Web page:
Rescue And Return Agreement 1968

Article 3 provides for the rescue of personnel from an „illuminated” spacecraft on the high seas or in another place that is not subject to the jurisdiction of a state. Thus, Article 3 would not only require the rescue of astronauts who have landed on the high seas, in accordance with Article V of the Space Treaty, but would also require rescue operations to be carried out when a landing on the Moon or other celestial bodies or on an Earth`s surface of the Earth`s surface is not subject to the jurisdiction of a state. , for example. B Antarctica. 1. Any party that receives information or finds that a space object or its components has been returned to land on its territory or on the high seas or in any other place under the jurisdiction of a State informs the opening authority and the Secretary General of the United Nations. When information is received or if it is established that the personnel of a spacecraft have arrived on the high seas or in another place under the jurisdiction of a state, the contracting parties that are able to do so renew, if necessary, the assistance to the search and rescue operations of that personnel in order to ensure their rapid rescue. They inform the launch authority and the Secretary-General of the United Nations of the steps they have taken and their progress. The UN General Assembly adopted the text of the bailout agreement on 19 December 1967 by Resolution 2345 (XXII). The convention was opened for signature on April 22, 1968 and came into force on December 3, 1968.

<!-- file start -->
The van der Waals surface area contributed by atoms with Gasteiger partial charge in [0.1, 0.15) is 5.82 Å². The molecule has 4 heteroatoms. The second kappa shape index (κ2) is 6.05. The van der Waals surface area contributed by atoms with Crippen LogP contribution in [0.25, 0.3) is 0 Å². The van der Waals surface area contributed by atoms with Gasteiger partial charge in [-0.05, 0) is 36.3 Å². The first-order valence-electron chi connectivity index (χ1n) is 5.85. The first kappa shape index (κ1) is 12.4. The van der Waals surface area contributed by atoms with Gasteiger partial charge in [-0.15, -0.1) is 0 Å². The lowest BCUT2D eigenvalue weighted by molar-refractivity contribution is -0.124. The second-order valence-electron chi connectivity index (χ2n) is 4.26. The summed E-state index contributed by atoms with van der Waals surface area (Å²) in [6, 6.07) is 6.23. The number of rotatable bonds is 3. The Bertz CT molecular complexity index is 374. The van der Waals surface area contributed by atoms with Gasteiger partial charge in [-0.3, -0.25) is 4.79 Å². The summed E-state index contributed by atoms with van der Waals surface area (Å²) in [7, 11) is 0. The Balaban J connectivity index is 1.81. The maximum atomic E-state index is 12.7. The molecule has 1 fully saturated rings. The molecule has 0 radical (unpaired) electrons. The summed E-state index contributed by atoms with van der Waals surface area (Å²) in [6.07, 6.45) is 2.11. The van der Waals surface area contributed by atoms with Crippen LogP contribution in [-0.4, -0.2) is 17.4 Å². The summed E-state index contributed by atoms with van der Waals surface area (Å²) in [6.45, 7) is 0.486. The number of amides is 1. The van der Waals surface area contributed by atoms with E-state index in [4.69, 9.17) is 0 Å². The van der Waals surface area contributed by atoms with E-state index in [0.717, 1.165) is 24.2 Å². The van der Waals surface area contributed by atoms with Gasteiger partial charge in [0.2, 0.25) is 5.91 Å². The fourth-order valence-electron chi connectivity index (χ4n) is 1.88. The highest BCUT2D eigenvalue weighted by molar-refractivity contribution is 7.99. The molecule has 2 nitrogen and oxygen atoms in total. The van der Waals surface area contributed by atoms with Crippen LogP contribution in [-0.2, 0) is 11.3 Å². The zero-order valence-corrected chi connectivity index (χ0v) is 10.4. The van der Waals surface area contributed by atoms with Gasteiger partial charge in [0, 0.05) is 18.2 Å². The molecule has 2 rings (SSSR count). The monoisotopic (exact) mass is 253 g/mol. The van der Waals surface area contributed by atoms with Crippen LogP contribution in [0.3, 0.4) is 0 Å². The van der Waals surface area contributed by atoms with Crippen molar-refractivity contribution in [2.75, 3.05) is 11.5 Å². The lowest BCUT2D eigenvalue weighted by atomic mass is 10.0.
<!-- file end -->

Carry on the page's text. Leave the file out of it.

Since January 2019, 98 states have ratified the bailout agreement, 23 have signed and three international intergovernmental organizations (the European Space Agency, the Intersputnik International Organization of Space Communications and the European Organization for the Use of Meteorological Satellites) have declared their acceptance of the rights and obligations conferred by the agreement. [1] 3. At the request of the launch authority, objects entering space or their items found beyond the territorial boundaries of the launch authority are returned or made available to representatives of the launch authority who, upon request, transmit identification data before their return. At the time of the development of the treaty, the prospect of saving space travellers was unlikely due to limited launch opportunities, even the most advanced space programs, but has become more plausible since then. For example, Mir and later the International Space Station have entertained Russian soyuz docked spacecraft that, in an emergency, will be used as a leakage mechanism; in some scenarios, this vessel could also assist in a rescue. In the bailout agreement, only Article 5 deals with the issue of space objects that have suffered an unfortunate and unintentional accident and which, as a result, have landed, in whole or in part, somewhere on Earth. Article 5 provides only 1. Any party that receives information or finds that a space object or its constituent elements has returned to land on land or on the high seas or in any other place that is not subject to the jurisdiction of a state informs the launch authority and the Secretary General of the United Nations. 2. Each party responsible for the area in which a space object or its components were discovered, at the request of the launching instance and at the request of that authority, takes the necessary steps to recover the object or the constituent elements.

3. At the request of the launch authority, objects entering space or their items found beyond the territorial boundaries of the launch authority are returned or made available to representatives of the launch authority who, upon request, transmit identification data before their return.

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